Bradley Cooper (American Sniper) – What a roll Bradley Cooper is on, three consecutive Oscar nominations. Sadly for him this won’t be his year but that shouldn’t diminish the extraordinary performance her delivers in American Sniper. His portrayal of Chris Kyle is so nuanced that his emotional journey is surprising, enlightening and inspiring. His experiences in Iraq, like so many, changed him. But Cooper shows the man and that transformation but goes beyond what we’ve seen so many times before. It’s not just this one-way journey from being whole to broken. He shows us what it means to overcome, not just on the battlefield but in the aftermath. I have the privilege of knowing a woman who, with her husband, served indirectly with Chris Kyle in Iraq. She recounted to me how when they saw the film and commented at certain points to each other, “I remember that day.” She told me that in her estimation American Sniper is 95% accurate. What you saw on screen was what she experienced there and what she knew of Chris Kyle. That says volumes about Cooper’s portrayal.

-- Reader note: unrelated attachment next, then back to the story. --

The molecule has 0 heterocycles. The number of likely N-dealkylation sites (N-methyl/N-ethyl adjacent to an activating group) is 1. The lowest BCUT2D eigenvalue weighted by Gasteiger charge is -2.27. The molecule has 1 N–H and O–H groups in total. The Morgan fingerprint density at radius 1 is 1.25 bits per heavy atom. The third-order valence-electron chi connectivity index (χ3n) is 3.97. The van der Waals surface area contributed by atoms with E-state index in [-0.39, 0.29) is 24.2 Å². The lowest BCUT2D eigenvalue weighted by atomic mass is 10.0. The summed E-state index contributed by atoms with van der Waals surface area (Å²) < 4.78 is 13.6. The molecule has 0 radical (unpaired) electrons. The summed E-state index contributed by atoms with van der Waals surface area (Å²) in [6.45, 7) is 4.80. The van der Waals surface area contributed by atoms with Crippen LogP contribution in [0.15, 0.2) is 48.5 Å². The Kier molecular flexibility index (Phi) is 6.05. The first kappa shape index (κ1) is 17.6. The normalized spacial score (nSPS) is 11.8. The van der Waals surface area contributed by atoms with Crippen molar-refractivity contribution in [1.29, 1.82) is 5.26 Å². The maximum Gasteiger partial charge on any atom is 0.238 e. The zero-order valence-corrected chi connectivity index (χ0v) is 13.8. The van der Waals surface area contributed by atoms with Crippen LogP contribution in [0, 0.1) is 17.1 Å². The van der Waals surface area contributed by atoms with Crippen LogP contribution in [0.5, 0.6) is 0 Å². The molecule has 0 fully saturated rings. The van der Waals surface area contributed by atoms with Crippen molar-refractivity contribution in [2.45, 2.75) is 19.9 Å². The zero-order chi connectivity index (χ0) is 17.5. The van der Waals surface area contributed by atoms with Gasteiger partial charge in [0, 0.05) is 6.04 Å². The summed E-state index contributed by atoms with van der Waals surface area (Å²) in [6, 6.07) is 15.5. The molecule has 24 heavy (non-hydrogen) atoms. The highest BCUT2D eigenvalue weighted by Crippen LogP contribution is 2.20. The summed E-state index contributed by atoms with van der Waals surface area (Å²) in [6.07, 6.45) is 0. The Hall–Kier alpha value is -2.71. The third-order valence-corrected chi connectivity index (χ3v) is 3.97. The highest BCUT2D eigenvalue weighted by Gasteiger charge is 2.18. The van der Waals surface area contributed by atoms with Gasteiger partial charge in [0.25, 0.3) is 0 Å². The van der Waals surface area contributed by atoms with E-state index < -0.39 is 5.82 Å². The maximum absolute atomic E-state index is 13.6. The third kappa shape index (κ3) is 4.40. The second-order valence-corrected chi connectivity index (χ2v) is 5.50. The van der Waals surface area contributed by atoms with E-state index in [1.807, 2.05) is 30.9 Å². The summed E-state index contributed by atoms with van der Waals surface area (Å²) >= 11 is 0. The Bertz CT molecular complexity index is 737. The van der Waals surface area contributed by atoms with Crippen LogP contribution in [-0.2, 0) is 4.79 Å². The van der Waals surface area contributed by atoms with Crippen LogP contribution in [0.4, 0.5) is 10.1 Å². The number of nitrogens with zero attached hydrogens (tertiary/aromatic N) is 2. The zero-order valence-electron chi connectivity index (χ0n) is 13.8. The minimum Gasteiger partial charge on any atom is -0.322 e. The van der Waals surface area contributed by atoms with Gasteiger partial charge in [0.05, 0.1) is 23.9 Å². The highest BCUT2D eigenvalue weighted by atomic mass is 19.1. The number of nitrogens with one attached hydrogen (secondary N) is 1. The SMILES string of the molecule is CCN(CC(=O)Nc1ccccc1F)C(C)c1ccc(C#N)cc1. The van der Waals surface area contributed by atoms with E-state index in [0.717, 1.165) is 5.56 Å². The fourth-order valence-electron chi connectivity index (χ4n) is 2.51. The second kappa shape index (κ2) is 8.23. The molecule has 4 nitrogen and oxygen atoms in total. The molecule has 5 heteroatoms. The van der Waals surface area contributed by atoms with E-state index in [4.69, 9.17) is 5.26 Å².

Benedict Cumberbatch (The Imitation Game) – It’s hard to believe that nobody knew who Benedict Cumberbatch was before 2012. Sure, he had a small part in Atonement in 2007 and War Horse in 2011 but do you remember him in those? I don’t. Yes, Sherlock was on the BBC in 2010 but nobody in America discovered in for 2 years. Since then he’s had this meteoric rise that includes blockbusters (Star Trek, The Hobbit) and critically acclaimed Oscar nominated films (August: Osage County, 12 Years a Slave). Now he has his own Oscar nomination for giving a well-textured performance as Alan Turing, the mathematician who cracked the Nazi’s Enigma machine and helped end World War II. Get used to Benedict Cumberbatch. He’s about to overthrow Hollywood.